Press Release: Nuclear Arms Adviser Sidney Drell to Receive Heinz Public Policy Award
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Date Issued: May 3, 2005
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Theoretical physicist and arms control expert Sidney Drell has been selected to receive the 11th annual Heinz Award for Public Policy. The award, which will be presented May 24 at a private ceremony in Washington, D.C., includes $250,000 for unrestricted use and a medallion with the image of the late Sen. John Heinz on one side and a rendering of a globe passing between two hands on the other. It honors Drell for more than four decades of work to make the world a safer place.
"Throughout one of the most perilous and uncertain periods of world history, Dr. Sidney Drell has provided steady, reasoned guidance and unparalleled expertise to countless policymakers at the highest levels of government," said Teresa Heinz Kerry, chair of the Heinz Family Foundation. "His scientific insights laid the foundation for an impassioned advocacy, championing a doctrine that reduced the threat of nuclear war while ensuring U.S. security. We are grateful for his leadership and conviction and proud to honor him with the Heinz Award for Public Policy."
Drell, who retired as a professor and deputy director at the Stanford Linear Accelerator Center in 1998, is a senior fellow at the Hoover Institution and a consultant to the Los Alamos National Laboratory. He has served on countless advisory panels to Congress, the U.S. Departments of Defense and Energy and the Central Intelligence Agency, and is a member of an elite cadre of scientists who advise the government on technical and highly classified national security matters.
He is a founding and active member of JASON, a prestigious academically based advisory panel on various issues related to national security. Ten years ago, when the nation was faced with the debate over whether weapons labs should be able to conduct underground nuclear weapons explosions to assure that warheads were safe and reliable, Drell led a JASON study that concluded that nuclear testing was not necessary for this purpose. With the scientific questions answered reliably, a consensus based on sound policy ensued. The United States signed the Comprehensive Test Ban Treaty in 1996, although it still remains to be ratified by the Senate.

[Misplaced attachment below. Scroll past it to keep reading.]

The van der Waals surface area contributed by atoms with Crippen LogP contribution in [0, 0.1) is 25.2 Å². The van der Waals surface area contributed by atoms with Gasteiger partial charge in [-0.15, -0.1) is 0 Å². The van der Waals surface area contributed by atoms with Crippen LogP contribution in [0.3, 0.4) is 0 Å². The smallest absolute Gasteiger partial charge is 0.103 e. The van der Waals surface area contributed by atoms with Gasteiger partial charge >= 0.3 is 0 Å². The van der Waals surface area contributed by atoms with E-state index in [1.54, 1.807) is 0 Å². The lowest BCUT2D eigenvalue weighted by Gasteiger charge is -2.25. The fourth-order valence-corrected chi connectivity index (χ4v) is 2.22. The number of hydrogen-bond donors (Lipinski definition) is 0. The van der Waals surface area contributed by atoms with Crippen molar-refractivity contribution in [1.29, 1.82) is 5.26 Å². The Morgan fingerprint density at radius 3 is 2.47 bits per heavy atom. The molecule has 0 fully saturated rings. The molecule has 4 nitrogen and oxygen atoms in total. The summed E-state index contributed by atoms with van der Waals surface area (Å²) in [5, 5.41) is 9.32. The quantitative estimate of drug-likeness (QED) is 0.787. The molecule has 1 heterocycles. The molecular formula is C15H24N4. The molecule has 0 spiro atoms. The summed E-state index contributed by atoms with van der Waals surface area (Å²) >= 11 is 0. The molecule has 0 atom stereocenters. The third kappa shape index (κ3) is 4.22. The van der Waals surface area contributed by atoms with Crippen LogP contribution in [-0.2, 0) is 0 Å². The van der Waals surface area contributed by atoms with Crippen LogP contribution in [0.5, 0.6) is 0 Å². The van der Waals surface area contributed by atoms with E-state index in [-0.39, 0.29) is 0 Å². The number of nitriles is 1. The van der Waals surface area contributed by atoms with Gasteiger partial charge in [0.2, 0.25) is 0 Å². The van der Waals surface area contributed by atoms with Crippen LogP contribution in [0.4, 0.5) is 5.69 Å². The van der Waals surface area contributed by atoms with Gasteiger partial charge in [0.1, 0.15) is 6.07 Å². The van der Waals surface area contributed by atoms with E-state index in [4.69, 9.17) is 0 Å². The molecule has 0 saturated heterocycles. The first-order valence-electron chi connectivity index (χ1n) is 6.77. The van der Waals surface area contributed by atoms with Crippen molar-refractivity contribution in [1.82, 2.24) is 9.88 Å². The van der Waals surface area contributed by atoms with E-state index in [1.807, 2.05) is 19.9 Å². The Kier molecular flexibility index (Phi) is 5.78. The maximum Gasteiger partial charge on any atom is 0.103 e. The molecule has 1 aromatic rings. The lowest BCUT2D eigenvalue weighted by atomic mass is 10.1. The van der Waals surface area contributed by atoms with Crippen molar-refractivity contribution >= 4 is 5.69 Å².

In the 1960s, Drell led an effort to fix bugs in the nation's first photoreconnaissance satellite, Corona. He helped develop verification methods for the world's first nuclear arms control treaty and was a leading scientific critic of the ballistic missile defense system during the 1980s. Most recently, his intellectual arguments last year opposing a new nuclear weapon (the so-called "bunker buster") helped provide the rationale for removing much of the proposed funding of the weapon from the omnibus budget bill.
In mentoring other scientists through the years, Drell has urged them to analyze the public policy implications of advances in their fields. As founding co-director of Stanford's Center for International Security and Arms Control (now known as the Center for International Security and Cooperation), he also has urged scholars to ground their policy work in underlying technical realities.
"My life's work has focused on the sobering reality that the world is a dangerous place, and yet it is critical to understand that the complex debate over nuclear weapons was not a Cold War phenomenon but represents an ever-present threat that requires our constant vigilance," Drell said. "Now more than ever, we must ensure that our policies toward nuclear disarmament and nonproliferation are sound, scientifically based and reflect the principles of our nation. To me, this award is a validation of that point of view, and I am pleased and proud to accept it."
by Dawn Levy, News Service, (650) 725-1944, firstname.lastname@example.org